The use of 3D fluid-attenuated inversion recovery (FLAIR) magnetic resonance imaging (MRI) sequencing detects significantly more multiple sclerosis (MS) brain lesions than 2D FLAIR sequencing, according to a study published in the Egyptian Journal of Radiology and Nuclear Medicine.

The study also found that using maximum intensity projection (MIP) on the 3D FLAIR images enabled faster and easier evaluation without a loss in the number of detected lesions.

“3D FLAIR sequences should be added to conventional 2D FLAIR sequences in the MRI protocol when MS is suspected as it provides better detection of MS lesions in all three planes in one acquisition,” the study’s authors suggested.


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During the study, the supratentorial brain regions (juxtacortical, periventricular, and deep white matter) had the highest numbers of detected lesions on both 2D and 3D FLAIR. The 3D FLAIR detected a significantly higher (P <.001) number of lesions in all brain regions, however.

In the juxtacortical region, there was a 101.4% increase in the number of detected regions between 2D and 3D FLAIR (140 vs 282). The periventricular and deep white matter regions also showed significant increases in the numbers of detected lesions, however, they were more modest (28.7% and 33.3%, respectively).

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Infratentorial lesions were detected in 48 out of 160 patients using 2D FLAIR but in 104 using 3D FLAIR. The 3D FLAIR detected 190% more individual lesions in this brain region than the 2D FLAIR.

Using 2mm reformatting, no difference was observed in the number of lesions detected between sagittal 3D FLAIR and axial MIP reconstructions. The results indicate that the use of MIP can help simplify lesion detection by reducing the number of images for analysis without a loss in reliability.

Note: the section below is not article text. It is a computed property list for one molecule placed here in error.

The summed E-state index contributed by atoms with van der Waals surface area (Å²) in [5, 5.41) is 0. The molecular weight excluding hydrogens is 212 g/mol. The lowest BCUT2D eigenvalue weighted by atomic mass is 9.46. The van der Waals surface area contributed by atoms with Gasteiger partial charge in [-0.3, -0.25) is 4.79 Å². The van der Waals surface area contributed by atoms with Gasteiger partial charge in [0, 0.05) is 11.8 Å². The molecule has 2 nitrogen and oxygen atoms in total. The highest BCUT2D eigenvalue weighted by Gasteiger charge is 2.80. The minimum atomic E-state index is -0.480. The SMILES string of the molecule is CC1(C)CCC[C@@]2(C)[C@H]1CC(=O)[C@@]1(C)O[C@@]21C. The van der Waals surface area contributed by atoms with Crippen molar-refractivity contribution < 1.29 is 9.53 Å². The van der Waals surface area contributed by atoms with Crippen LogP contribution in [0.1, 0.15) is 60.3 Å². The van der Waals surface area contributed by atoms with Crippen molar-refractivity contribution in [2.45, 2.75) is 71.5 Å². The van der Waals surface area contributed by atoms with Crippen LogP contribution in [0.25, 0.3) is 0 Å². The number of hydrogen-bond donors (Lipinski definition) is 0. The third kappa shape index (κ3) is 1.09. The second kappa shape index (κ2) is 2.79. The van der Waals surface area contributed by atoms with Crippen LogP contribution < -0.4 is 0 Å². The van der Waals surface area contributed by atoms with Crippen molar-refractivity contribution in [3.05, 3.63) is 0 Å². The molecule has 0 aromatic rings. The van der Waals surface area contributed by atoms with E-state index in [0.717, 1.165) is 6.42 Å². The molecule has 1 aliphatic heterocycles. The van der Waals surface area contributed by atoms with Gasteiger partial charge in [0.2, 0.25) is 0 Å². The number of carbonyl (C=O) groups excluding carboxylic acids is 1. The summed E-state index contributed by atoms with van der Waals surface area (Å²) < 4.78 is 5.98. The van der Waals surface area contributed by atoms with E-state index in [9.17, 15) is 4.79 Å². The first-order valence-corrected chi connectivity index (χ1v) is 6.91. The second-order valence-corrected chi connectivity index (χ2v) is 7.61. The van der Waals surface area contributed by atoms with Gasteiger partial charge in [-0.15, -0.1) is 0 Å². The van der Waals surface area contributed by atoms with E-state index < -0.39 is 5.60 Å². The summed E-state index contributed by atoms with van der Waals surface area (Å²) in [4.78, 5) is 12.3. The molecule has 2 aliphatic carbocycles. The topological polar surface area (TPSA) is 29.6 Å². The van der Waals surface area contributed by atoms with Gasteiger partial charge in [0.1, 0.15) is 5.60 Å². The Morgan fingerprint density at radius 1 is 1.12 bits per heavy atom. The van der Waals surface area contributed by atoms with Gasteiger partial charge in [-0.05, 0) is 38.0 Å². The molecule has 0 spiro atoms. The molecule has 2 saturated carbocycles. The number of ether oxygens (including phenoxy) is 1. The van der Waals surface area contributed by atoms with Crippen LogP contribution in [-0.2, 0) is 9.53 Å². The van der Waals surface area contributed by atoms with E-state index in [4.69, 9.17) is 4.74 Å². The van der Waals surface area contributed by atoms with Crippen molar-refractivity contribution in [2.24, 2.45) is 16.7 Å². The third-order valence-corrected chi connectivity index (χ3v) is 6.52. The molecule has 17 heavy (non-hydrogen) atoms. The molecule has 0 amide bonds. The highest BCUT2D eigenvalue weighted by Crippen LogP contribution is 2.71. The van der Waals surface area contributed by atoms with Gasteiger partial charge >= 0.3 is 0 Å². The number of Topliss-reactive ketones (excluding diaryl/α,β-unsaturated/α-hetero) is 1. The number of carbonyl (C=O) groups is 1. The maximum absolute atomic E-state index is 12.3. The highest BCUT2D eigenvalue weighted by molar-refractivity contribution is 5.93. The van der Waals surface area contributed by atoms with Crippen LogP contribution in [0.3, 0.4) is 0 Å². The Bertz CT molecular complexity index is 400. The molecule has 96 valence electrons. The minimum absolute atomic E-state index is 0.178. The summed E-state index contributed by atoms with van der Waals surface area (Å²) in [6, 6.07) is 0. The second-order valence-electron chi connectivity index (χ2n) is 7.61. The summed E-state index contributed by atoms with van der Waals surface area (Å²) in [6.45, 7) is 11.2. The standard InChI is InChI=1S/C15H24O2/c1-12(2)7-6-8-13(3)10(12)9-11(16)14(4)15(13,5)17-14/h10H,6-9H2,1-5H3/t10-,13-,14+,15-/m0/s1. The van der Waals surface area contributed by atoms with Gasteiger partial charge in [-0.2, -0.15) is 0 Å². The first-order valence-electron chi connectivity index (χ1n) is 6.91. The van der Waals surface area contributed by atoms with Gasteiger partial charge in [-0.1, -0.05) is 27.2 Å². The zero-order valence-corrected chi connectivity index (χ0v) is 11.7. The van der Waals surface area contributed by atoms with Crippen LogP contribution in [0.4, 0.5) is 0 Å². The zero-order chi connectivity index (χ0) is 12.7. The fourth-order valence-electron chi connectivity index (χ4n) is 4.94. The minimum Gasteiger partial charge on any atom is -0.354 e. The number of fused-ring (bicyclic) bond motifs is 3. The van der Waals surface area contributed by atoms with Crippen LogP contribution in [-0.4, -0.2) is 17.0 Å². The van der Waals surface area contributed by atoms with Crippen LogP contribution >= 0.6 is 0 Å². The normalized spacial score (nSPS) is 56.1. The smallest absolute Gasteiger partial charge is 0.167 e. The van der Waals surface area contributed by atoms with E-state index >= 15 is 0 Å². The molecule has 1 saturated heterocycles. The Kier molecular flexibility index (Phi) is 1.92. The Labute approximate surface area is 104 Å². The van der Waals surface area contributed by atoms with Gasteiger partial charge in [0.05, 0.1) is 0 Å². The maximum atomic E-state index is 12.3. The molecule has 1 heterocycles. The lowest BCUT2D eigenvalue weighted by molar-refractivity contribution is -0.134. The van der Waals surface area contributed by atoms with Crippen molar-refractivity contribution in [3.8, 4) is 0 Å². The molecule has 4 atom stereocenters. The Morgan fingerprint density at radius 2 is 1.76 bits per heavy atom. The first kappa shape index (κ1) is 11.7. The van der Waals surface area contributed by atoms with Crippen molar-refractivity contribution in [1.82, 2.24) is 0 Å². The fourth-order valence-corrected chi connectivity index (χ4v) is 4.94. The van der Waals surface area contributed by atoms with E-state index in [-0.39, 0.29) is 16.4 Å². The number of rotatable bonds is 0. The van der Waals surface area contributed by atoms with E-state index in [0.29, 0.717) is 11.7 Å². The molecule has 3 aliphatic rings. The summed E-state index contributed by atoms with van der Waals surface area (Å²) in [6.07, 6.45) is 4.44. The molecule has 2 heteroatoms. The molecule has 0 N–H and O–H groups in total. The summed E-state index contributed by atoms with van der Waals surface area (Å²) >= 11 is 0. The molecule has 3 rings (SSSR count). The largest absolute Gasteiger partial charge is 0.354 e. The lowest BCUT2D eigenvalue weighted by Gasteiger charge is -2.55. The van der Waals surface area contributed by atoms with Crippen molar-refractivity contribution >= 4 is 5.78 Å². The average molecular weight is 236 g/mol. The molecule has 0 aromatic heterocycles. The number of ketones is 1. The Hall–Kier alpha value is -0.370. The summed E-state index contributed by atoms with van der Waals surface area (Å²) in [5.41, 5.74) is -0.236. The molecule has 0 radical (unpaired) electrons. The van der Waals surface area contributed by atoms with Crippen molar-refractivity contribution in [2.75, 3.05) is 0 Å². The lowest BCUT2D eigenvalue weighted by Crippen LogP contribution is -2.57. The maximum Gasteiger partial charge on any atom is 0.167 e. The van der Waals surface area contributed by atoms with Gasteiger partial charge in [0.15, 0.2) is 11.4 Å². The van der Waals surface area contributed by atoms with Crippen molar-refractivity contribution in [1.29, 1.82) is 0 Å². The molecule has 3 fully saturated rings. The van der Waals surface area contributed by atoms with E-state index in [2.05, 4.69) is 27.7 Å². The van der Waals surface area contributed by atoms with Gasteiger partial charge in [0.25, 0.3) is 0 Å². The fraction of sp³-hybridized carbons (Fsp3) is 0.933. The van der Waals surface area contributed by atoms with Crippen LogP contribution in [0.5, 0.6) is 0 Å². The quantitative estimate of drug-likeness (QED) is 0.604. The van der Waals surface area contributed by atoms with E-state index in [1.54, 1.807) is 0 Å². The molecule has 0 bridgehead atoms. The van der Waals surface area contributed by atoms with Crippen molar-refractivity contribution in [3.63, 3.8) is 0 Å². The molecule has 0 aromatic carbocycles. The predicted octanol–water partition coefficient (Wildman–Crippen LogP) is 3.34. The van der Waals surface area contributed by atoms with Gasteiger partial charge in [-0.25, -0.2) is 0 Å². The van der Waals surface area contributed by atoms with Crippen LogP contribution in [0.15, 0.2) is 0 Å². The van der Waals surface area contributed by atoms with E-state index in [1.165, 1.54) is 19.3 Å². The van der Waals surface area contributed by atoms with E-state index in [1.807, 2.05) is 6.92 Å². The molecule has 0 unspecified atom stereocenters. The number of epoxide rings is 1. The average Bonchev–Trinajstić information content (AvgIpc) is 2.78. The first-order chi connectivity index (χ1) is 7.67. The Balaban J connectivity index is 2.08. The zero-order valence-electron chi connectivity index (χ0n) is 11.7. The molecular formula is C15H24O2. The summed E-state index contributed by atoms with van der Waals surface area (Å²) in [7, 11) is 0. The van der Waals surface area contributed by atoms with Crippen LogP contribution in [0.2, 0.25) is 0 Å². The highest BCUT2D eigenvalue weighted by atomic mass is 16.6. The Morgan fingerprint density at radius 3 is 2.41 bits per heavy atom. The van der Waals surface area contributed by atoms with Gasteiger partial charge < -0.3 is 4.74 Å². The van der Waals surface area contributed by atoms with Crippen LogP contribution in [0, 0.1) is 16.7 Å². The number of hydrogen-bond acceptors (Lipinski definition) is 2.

The authors suggested that the increased detection ability of the 3D FLAIR was mostly due to the 2D FLAIR being more prone to cerebrospinal fluid (CSF) and blood inflow artifacts while the 3D FLAIR was able to achieve a more homogenous level of CSF suppression.

One weakness of the study, as pointed out by the authors, was the use of 1.5 Tesla MRI machines which might have caused a larger difference in detected lesions between 2D and 3D FLAIR than might have occurred on a 3 Tesla machine. Another weakness was that the lesions detected on MRI were not able to be confirmed as actual MS lesions on pathology.

A total of 160 patients with MS were recruited for the study with ages ranging from 17 to 50 years old (mean, 33.4 years). The patients were predominantly female (n=142) and had relapsing-remitting MS (n=148). A total of 8 patients had secondary progressive MS and 4 had clinically isolated syndrome.

Reference

Zamzam AEA, Aboukhadrah RS, Khali MM, Khodair SAZ. Diagnostic value of three-dimensional cube fluid attenuated inversion recovery imaging and its axial MIP reconstruction in multiple sclerosis. Egypt J Radiol Nucl Med. 2022;53(1):1-9. doi:10.1186/s43055-022-00795-z